Matchbox Twenty so very predictable

By Graham Rockingham, Hamilton Spectator (Ontario, Canada)

The five members of Matchbox Twenty have reached a peculiar place in their career. The band's hits are poppy enough to appeal to a broad market.

They get saturation radio play, sell CDs by the millions, but they're not exciting enough to make those same mainstream fans get off their couch and shell out $100 for a pair of tickets.

They're too old, too conventional for the 10,000 or so kids who flocked to see Good Charlotte at Copps last week. And they're too young to merit retro status like all those bands making a killing on sixties', seventies', even eighties' reunions.

So it was last night at Copps Coliseum, as Rob Thomas and his band played to a crowd of less than 5,000. The last time Matchbox Twenty played Copps, two years ago when Thomas was still under 30, they drew more than 8,000.

Next time, maybe they should think about Hamilton Place. In a smaller room, the crowd would be able to better understand Thomas' banter which last night was often lost in the echo of a largely empty hockey arena.

Matchbox Twenty consists of four casually dressed Gen-Xers playing journeyman rock 'n' roll behind a lead singer with sex appeal and an ability to write catchy pop tunes. Some of the best musicianship of the evening was produced by ex-officio band member/producer Matt Serletic who was sitting in on keyboards and steel guitar. This is a band that takes few chances. Solos were kept to a minimum. Nothing that might interrupt Thomas's meandering back and forth across the stage, occasionally stamping a foot, waving a hand or sitting down in front of a grand piano that stage hands would from time to time roll out for him.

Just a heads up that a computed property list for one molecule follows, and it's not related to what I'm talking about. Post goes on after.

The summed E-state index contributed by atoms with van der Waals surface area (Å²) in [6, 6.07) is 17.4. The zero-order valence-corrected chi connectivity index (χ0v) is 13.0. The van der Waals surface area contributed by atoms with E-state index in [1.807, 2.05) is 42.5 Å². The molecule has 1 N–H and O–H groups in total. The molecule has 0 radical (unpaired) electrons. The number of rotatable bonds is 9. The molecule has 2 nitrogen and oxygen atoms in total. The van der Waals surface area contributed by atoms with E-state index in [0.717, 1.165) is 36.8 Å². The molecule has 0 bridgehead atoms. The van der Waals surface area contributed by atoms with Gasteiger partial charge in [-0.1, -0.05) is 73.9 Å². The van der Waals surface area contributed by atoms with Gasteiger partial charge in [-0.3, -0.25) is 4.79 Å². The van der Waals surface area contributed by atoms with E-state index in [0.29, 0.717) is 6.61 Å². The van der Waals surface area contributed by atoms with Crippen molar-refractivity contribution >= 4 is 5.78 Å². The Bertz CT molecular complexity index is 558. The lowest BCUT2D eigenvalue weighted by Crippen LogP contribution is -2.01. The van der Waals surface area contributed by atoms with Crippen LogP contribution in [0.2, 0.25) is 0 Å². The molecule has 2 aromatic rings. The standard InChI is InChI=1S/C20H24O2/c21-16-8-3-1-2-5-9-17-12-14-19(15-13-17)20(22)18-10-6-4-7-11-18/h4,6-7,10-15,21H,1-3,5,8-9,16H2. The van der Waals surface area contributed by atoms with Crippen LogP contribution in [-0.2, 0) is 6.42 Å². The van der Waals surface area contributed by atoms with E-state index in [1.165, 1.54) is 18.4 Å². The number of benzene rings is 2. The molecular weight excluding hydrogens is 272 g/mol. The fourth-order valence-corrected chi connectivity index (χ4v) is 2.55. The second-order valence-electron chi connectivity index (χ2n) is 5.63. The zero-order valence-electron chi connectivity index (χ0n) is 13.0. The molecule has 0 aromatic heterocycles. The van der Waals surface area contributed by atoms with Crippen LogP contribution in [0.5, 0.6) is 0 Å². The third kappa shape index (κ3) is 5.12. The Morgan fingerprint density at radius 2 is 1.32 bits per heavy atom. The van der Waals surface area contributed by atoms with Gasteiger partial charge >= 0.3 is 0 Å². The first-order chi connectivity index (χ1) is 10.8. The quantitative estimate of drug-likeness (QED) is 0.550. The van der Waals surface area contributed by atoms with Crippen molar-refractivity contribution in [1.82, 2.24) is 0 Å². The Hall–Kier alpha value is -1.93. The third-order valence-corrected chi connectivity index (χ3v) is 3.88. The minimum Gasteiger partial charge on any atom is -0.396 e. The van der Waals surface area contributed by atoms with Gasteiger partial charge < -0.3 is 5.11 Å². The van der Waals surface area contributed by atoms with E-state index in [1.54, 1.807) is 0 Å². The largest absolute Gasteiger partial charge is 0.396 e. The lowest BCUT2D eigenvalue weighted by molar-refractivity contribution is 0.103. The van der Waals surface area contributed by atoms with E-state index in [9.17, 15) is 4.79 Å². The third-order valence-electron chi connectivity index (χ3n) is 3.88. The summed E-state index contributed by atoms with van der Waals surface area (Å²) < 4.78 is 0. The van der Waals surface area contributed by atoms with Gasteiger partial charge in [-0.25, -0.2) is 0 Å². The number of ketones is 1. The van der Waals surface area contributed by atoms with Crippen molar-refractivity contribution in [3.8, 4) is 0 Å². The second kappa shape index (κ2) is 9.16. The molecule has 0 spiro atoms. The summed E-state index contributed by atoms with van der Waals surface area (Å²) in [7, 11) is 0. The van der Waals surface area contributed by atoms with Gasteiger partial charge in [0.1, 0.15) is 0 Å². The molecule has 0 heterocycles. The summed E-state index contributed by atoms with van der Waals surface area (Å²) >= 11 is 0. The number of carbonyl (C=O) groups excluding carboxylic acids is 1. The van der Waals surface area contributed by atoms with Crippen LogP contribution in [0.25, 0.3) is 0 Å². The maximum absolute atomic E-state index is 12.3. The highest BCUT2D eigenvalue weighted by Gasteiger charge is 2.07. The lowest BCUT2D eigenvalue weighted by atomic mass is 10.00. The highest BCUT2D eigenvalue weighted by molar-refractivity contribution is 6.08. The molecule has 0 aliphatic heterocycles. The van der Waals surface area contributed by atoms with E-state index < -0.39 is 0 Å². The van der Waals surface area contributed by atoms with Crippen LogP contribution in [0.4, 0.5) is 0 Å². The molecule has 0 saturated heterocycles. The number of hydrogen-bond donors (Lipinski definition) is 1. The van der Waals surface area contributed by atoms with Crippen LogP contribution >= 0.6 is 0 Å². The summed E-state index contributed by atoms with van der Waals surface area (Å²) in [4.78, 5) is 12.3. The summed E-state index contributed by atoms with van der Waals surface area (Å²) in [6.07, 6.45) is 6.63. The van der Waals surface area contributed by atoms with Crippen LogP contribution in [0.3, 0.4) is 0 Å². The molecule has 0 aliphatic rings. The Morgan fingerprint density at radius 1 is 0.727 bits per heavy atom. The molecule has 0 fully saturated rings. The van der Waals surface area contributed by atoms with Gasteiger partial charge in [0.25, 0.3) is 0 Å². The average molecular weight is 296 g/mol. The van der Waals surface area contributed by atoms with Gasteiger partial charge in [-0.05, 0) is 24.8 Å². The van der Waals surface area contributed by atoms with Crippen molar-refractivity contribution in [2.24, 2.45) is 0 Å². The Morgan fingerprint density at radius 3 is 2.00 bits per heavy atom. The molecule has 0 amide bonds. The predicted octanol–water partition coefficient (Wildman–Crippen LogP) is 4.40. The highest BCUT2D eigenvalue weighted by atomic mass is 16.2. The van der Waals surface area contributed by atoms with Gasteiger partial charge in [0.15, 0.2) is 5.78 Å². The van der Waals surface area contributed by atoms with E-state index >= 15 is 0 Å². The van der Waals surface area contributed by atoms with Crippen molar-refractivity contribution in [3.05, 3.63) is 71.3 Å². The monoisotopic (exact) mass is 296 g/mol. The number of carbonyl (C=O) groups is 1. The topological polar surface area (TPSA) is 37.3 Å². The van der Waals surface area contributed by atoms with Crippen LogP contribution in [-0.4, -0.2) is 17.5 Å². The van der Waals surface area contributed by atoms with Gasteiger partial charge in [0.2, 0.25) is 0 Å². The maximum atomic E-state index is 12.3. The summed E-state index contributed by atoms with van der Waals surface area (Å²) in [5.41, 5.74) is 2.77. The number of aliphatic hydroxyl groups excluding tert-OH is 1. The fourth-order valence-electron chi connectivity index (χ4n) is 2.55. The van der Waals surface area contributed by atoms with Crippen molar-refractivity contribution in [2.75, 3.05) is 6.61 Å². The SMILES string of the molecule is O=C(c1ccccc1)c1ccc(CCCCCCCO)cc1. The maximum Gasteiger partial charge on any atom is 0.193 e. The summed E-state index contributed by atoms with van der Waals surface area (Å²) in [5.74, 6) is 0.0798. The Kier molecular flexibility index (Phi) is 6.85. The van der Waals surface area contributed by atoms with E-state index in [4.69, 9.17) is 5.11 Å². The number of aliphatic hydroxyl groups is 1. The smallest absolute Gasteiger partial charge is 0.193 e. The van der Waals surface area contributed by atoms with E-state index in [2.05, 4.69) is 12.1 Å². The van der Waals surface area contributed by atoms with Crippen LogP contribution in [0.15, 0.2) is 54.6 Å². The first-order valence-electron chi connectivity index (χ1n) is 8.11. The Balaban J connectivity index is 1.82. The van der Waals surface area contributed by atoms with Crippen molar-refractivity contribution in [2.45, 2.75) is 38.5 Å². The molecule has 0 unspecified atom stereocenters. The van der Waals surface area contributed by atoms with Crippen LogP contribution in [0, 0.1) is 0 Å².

"Every time I sit down here I feel like Lionel Ritchie," Thomas said jokingly.

The show opened with Feel, the big rocker off the new album More Than You Think You Are, and kept up a steady stream of crowd-pleasing favourites.

Ironically, one of the best received numbers was the band's cover of the 1980s anthem Don't You (Forget About Me) by Simple Minds. It was jammed in between two of Thomas' biggest hits, Bent and Unwell.

Thomas was at his best when the rest of the band was off the stage, all except lead guitarist Kyle Cook, for a stripped down version of If You're Gone, a well-crafted song with lyrics that deserve to be heard. It would have worked better if Thomas hadn't stopped to say "Wow, that's pretty." It was as if he was pausing to take in his own brilliance.